Rescuers pulled a two-week-old baby girl alive from the wreckage of a collapsed apartment block today as they battled to find survivors from a earthquake in eastern Turkey that killed at least 432 people and left thousands homeless.
The baby's mother and a grandmother were also brought out alive on stretchers to jubilant cries from onlookers who followed the dramatic rescue under cold, pouring rain.
"It's a miracle!", said Senol Yigit, the uncle of the baby, Azra, whose name means "purity" or "untouched" in Arabic. "I'm so happy. What can I say. We have been waiting for two days. We had lost hope when we first saw the building," he said sobbing.
However, hope of finding more people alive under tonnes of rubble faded with every passing hour as rescuers pulled out more bodies.
The death toll from the 7.2-magnitude quake rose to 432, from an earlier 366, the Disaster and Emergency Administration said. The final count was likely to rise further as many people were still missing and 2,262 buildings had collapsed.
Thousands slept for a second night in crowded tents or huddled around fires and in cars across a region rattled by aftershocks in Van province, near the Iranian border.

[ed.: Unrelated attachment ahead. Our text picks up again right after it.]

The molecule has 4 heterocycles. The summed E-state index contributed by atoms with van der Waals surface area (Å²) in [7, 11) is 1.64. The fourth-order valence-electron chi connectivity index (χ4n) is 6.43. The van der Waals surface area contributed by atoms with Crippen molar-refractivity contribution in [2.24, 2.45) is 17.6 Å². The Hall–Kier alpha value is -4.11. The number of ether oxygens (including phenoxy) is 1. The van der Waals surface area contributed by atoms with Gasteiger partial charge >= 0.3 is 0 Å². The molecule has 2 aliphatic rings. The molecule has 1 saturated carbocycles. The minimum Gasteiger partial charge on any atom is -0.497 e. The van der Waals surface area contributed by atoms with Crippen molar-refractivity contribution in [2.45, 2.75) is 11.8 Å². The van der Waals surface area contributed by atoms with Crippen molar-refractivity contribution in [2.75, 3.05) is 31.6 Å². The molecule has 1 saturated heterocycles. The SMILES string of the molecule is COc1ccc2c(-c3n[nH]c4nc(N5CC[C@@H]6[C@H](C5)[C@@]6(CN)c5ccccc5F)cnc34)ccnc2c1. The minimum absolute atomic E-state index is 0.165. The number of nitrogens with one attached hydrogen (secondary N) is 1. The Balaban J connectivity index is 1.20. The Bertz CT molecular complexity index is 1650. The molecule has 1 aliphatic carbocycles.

The centre of Van, a city of one million, resembled a ghost town, and in the hard-hit town of Ercis thousands of people roamed the streets.
With victims accusing the central government of being slow in delivering aid to a region inhabited mostly by minority Kurds, Ankara said it was sending more tents and blankets. In some distribution centres, fighting broke out among desperate victims to grab tents from overwhelmed aid workers.
The prime minister's Disaster and Emergency Administration said priority should be given to delivering tents, blankets, sleeping bags, water and food to the victims. Electricity cuts have hampered rescue efforts, and there are worries about the weather with winter snows less than a month away.
"We have no tents, everybody is living outdoors. Van has collapsed psychologically, life has stopped. Tens of thousands are on the streets. Everybody is in panic," Kemal Balci, a construction worker, said as he awaited news on friends injured in the quake at a hospital in Van.
"Aid has been arriving late. Van has been reduced to zero. We have no jobs, no bread, no water and there are nine members in my family. If the government doesn't give a hand to Van it will be like Afghanistan. Van has been pushed back 100 years."
The quake, Turkey's most powerful in a decade, is one more affliction for Kurds, the dominant ethnic group in impoverished southeast Turkey, where more than 40,000 people have been killed in a three-decade-long separatist insurgency.
In an escalation of hostilities, Turkish warplanes struck targets overnight in northern Iraq, where the separatist militants have bases.
Some 500 soldiers have crossed the border with armoured vehicles in the wake of an attack last week by Kurdistan Workers Party (PKK) fighters that killed 24 Turkish troops, security sources said.
Quake rescue efforts focused on Ercis, a town of 100,000 that was worst hit, and Van, the provincial capital.